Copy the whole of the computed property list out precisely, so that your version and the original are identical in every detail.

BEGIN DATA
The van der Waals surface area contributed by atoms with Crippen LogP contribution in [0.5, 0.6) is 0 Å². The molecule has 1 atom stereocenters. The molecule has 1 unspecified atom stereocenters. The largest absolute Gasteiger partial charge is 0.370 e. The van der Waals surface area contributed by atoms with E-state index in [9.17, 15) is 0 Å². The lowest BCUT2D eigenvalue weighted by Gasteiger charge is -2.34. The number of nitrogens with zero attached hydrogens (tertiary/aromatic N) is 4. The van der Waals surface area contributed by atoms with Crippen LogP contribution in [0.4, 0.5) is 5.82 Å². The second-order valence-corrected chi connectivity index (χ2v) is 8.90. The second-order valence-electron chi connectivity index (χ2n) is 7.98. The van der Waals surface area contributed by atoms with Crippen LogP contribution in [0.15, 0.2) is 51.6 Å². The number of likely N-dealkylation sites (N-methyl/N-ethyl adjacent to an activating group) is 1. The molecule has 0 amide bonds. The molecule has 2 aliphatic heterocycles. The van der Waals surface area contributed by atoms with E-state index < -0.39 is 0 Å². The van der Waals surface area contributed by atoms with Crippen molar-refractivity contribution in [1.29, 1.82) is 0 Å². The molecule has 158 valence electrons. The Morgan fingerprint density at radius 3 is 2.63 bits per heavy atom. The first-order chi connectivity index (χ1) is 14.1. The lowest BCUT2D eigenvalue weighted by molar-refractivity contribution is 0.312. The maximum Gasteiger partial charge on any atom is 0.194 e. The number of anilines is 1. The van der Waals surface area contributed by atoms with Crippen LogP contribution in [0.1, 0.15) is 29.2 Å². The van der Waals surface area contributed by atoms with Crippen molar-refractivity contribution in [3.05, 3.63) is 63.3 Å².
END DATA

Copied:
The van der Waals surface area contributed by atoms with Crippen LogP contribution in [0.5, 0.6) is 0 Å². The molecule has 1 atom stereocenters. The molecule has 1 unspecified atom stereocenters. The largest absolute Gasteiger partial charge is 0.370 e. The van der Waals surface area contributed by atoms with E-state index in [9.17, 15) is 0 Å². The lowest BCUT2D eigenvalue weighted by Gasteiger charge is -2.34. The number of nitrogens with zero attached hydrogens (tertiary/aromatic N) is 4. The van der Waals surface area contributed by atoms with Crippen LogP contribution in [0.4, 0.5) is 5.82 Å². The second-order valence-corrected chi connectivity index (χ2v) is 8.90. The second-order valence-electron chi connectivity index (χ2n) is 7.98. The van der Waals surface area contributed by atoms with Crippen LogP contribution in [0.15, 0.2) is 51.6 Å². The number of likely N-dealkylation sites (N-methyl/N-ethyl adjacent to an activating group) is 1. The molecule has 0 amide bonds. The molecule has 2 aliphatic heterocycles. The van der Waals surface area contributed by atoms with E-state index < -0.39 is 0 Å². The van der Waals surface area contributed by atoms with Crippen molar-refractivity contribution in [1.29, 1.82) is 0 Å². The molecule has 158 valence electrons. The Morgan fingerprint density at radius 3 is 2.63 bits per heavy atom. The first-order chi connectivity index (χ1) is 14.1. The lowest BCUT2D eigenvalue weighted by molar-refractivity contribution is 0.312. The maximum Gasteiger partial charge on any atom is 0.194 e. The number of anilines is 1. The van der Waals surface area contributed by atoms with Crippen LogP contribution in [0.1, 0.15) is 29.2 Å². The van der Waals surface area contributed by atoms with Crippen molar-refractivity contribution in [3.05, 3.63) is 63.3 Å².